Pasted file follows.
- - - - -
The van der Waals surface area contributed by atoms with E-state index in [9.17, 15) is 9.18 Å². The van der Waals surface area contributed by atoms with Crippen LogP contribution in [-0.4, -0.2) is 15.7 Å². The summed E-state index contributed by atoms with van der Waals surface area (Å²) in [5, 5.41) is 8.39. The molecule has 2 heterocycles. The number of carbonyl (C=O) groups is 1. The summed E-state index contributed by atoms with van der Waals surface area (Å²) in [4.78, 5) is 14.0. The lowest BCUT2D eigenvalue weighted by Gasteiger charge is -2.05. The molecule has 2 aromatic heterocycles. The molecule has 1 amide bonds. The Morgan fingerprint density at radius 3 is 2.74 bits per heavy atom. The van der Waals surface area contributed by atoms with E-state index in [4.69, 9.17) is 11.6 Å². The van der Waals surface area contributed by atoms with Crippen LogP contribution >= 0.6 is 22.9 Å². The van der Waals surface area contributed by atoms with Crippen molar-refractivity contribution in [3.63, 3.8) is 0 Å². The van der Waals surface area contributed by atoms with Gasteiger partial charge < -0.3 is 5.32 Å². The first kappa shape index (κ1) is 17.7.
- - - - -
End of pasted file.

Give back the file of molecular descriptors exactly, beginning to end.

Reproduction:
The van der Waals surface area contributed by atoms with E-state index in [9.17, 15) is 9.18 Å². The van der Waals surface area contributed by atoms with Crippen LogP contribution in [-0.4, -0.2) is 15.7 Å². The summed E-state index contributed by atoms with van der Waals surface area (Å²) in [5, 5.41) is 8.39. The molecule has 2 heterocycles. The number of carbonyl (C=O) groups is 1. The summed E-state index contributed by atoms with van der Waals surface area (Å²) in [4.78, 5) is 14.0. The lowest BCUT2D eigenvalue weighted by Gasteiger charge is -2.05. The molecule has 2 aromatic heterocycles. The molecule has 1 amide bonds. The Morgan fingerprint density at radius 3 is 2.74 bits per heavy atom. The van der Waals surface area contributed by atoms with E-state index in [4.69, 9.17) is 11.6 Å². The van der Waals surface area contributed by atoms with Crippen LogP contribution >= 0.6 is 22.9 Å². The van der Waals surface area contributed by atoms with Crippen molar-refractivity contribution in [3.63, 3.8) is 0 Å². The van der Waals surface area contributed by atoms with Gasteiger partial charge < -0.3 is 5.32 Å². The first kappa shape index (κ1) is 17.7.